After Cody somewhat surprisingly ended his long tenure as Kilkenny manager in the wake of last month’s battling All-Ireland Final defeat to Limerick, it was only natural that current Galway team manager Henry Shefflin, Kilkenny’s most decorated player of all-time, would be linked with the vacancy.

“Don’t do it Henry” was a common refrain on social media as Galway supporters understandably feared the Ballyhale Shamrocks clubman would find the prospect of talking over his native county impossible to resist. Lyng, Martin Fogarty and ex-Laois boss Eddie Brennan were also touted as being in the running.

A similar precedent had been set this summer when Liam Cahill abruptly departed Waterford to return to Tipperary after the local County Board hardly covered itself in glory in the manner it ended the tenure of former player Colm Bonnar after just one year in charge. Admittedly, it had been a tough championship for Tipperary, losing all four games in Munster, but there were extenuating circumstances.

For starters, Brendan Maher and Padraic Maher retired – the latter was forced to hang up the boots due to a neck injury – while other heroes of past All-Ireland triumphs, Bubbles O’Dwyer, John McGrath and Seamus Callanan, were also notable absentees. It meant Bonnar took over a Tipperary team in transition.

For more, read this week’s Connacht Tribune.

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Connacht Tribune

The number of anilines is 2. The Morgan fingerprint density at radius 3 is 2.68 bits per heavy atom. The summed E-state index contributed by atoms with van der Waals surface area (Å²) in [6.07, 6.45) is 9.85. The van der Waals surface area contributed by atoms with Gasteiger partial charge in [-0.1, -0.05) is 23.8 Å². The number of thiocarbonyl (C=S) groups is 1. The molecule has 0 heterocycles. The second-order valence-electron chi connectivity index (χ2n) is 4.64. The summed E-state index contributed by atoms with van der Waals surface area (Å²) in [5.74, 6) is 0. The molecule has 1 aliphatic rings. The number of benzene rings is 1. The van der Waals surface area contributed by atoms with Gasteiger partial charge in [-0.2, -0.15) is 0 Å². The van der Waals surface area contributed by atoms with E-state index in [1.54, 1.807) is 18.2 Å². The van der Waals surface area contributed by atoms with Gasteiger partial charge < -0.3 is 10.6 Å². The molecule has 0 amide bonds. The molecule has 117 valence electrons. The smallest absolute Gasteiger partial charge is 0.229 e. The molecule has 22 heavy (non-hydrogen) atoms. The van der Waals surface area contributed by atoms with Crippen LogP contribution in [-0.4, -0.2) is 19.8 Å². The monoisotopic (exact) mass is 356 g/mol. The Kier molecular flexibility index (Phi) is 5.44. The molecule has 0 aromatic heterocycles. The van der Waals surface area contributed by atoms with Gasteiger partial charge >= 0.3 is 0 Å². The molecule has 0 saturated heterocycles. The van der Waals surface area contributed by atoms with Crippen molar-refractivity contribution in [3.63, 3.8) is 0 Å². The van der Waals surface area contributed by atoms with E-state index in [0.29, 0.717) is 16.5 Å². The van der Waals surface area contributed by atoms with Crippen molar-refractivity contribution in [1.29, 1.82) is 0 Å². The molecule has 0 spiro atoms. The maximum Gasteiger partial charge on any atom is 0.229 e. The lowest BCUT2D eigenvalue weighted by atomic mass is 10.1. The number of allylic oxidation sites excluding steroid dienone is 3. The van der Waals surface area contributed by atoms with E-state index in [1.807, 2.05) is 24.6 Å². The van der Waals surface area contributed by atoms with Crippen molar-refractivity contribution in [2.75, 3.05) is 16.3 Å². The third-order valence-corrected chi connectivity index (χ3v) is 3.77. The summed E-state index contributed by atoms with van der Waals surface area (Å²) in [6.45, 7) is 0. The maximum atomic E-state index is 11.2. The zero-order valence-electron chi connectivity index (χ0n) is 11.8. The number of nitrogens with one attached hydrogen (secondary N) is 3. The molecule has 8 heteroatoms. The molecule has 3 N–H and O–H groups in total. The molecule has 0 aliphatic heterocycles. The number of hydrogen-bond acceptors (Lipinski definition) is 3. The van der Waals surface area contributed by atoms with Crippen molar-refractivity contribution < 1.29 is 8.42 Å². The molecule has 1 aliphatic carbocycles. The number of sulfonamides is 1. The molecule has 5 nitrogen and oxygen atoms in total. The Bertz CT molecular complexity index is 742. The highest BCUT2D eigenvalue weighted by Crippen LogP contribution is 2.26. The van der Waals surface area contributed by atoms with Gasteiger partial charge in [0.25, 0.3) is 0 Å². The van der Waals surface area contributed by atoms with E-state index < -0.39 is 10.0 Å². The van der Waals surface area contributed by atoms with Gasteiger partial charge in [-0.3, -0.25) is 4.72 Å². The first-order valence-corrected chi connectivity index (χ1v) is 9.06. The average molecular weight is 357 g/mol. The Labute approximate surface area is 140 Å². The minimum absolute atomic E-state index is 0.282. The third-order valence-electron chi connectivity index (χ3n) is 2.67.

Lots of positivity around but Galway will now have target on their backs

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Owner Annette Mee with Monday’s Galway Festival bumper winner,This Songisforyou. Also included are Emmet Mullins, trainer, Laura Keir, and jockey Derek O'Connor. Photo: Patrick McCann/Racing Post.

Inside Track with John McIntyre

ALL around Ballybrit last week, the post All-Ireland football final verdict was virtually unanimous: Galway were unlucky against Kerry but had done the county proud. Naturally, the big focus was on the harsh free awarded against John Daly as he attempted to break out of defence late in the match.

Of all the varying opinions on the controversy doing the rounds at the races and in the media at large, former Donegal manager Jim McGuinness probably put it the most succinctly of all in Saturday’s edition of the Irish Times. He said anyone just focusing on the first part of the incident would award a free out to Daly, but those only seeing Killian Spillane’s arm being pulled in by the Galway number six would have sided with referee Seán Hurson’s call.

And that’s in a nutshell. The first foul was committed on Daly and that should have led to a crucial free out for Galway just seconds after Damien Comer had forced a terrific turnover. In that moment, however, Kerry got a break they weren’t entitled to, and the Munster champions weren’t slow in taking advantage.

Galway were that close to ending 21-years in the All-Ireland wastelands, but Padraic Joyce and his players don’t need any reminding that it’s a long way back to next year’s final. Sure, they have made huge progress over the past few months and their camp will now be stacked with belief, but there are no guarantees that they will enjoy another protracted run in 2023.

For more, read this week’s Connacht Tribune.